It is a pleasure to follow pianist Fred Hersch's recorded output as he delivers creative and deeply felt solo and small group jazz, seeking to express ideas that sometimes approach the mysterious and ineffable, yet remain rooted in the best of musical expression. In this excellent release, Hersch offers nine solo piano versions of the work of the late great and beloved co-inventor and master of Brazilian bossa nova, Antonio Carlos Jobim
, many of whose songs, initially brought to the jazz scene by guitarist Charlie Byrd
and saxophonist Stan Getz
and hitting the pinnacle of the pop charts with the vocal renderings of Astrud Gilberto
and, later, Frank Sinatra
, have become standards and touched the hearts of many.
As Hersch mentions in the brief reflections of his liner notes, he does not try to recapitulate the straight-ahead bossa nova renditions that he learned early in his career and that have characterized the multitude of recordings of Jobim's music. Rather, each is a meditation and sometimes even a deconstruction of what is contained in each song; in this sense, perhaps, reminiscent of the subtle renderings of guitarist Joao Gilberto. In gentle, reflective ballads such as the opening "Por Toda Minha Vida," "Luiza," and finale, "Corcovado," Hersch seeks to sustain a mood, often reminiscent of Bill Evans, and concentrating on the inner voicings of the Debussy-ian harmonies that influenced both the late pianist and Jobim. In a series of introspective variations, he goes into the corner pockets of the song, looking for an image here, a sense-memory there, a moment of truth everywhere. At times, like Evans, he achieves a loveliness that reaches down into the heart.
What Hersch does with the upbeat bossa novas like "O Grande Amor," Brigas Nunca Mais" (accompanied by percussionist Jamey Haddad), and "Desafinado" comes as a bit of a surprise, as he rocks and rags the bossa rhythm into something vaguely reminiscent of a cross between tango and hip hop, and which he explains in his commentary is based on Brazilian ragtime, "chorinhos." Once accustomed to it, the strong rhythm adds energy to the tunes that even Jobim might not have contemplated. Ultimately it is pure Hersch-play, specifically his unique way of finding something different, even a bit exotic, and going with it, although Jobim himself anticipated some of this fun in his wonderfully playful and intimate recording with Brazilian singer, Elis Regina.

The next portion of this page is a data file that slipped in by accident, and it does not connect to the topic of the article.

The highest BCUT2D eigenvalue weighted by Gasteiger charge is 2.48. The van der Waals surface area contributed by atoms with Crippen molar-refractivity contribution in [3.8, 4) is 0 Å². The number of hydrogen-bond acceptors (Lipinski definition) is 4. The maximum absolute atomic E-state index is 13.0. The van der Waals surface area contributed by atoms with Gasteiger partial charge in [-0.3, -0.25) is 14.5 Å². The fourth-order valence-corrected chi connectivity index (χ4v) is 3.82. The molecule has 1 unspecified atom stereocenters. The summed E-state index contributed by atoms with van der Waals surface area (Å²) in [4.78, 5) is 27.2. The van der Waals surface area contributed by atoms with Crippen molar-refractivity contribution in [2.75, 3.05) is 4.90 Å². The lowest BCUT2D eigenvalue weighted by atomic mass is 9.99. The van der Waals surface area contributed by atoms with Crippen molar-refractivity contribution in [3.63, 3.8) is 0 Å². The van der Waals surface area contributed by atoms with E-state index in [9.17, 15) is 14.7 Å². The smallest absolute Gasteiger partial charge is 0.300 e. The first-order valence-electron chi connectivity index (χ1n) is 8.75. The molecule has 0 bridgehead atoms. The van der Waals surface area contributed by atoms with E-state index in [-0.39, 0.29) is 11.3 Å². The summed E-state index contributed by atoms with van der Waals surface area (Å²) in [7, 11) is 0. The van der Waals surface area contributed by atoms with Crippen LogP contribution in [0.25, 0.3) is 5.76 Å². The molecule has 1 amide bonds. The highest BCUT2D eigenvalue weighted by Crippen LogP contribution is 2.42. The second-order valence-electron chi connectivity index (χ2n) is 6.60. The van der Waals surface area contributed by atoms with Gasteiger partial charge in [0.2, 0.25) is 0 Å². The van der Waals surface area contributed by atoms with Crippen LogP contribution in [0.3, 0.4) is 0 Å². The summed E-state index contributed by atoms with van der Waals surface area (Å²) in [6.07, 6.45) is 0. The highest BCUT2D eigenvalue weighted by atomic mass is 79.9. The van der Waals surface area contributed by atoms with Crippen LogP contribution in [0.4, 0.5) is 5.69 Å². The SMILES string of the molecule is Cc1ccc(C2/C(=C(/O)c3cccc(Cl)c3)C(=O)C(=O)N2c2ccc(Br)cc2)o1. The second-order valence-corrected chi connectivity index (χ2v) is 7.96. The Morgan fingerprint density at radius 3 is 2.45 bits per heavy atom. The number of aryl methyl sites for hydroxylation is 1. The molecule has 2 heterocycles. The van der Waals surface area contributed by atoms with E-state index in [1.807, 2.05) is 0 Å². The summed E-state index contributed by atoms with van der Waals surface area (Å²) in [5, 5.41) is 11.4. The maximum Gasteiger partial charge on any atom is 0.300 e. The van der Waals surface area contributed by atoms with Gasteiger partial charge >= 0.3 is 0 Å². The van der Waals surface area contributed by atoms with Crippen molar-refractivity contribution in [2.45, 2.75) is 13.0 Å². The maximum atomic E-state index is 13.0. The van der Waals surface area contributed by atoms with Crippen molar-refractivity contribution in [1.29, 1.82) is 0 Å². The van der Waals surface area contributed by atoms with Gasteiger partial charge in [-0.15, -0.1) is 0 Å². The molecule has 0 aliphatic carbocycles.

All of the music here is infused with Hersch's ability to use his vast assimilation of classical and jazz genres to tell a story and improvise rich tapestries of harmony, counterpoint, and tone color that enter into a reflective reverie between himself and Jobim. He never retreats from complexity, and at times achieves a compositional richness which suggests that what he plays spontaneously could well be transcribed into an orchestral suite. This is not the casual Jobim that gets piped into restaurants and hotel bars. This is one master musician's homage to another, done with respect. One can be sure that Jobim himselfwho, more than a song writer, incorporated his awareness of multiple musical modes, from Brazilian samba, to Debussy and Villa-Lobos, to West Coast "cool" jazz into his songswould have felt honored and touched by Hersch's interpretations.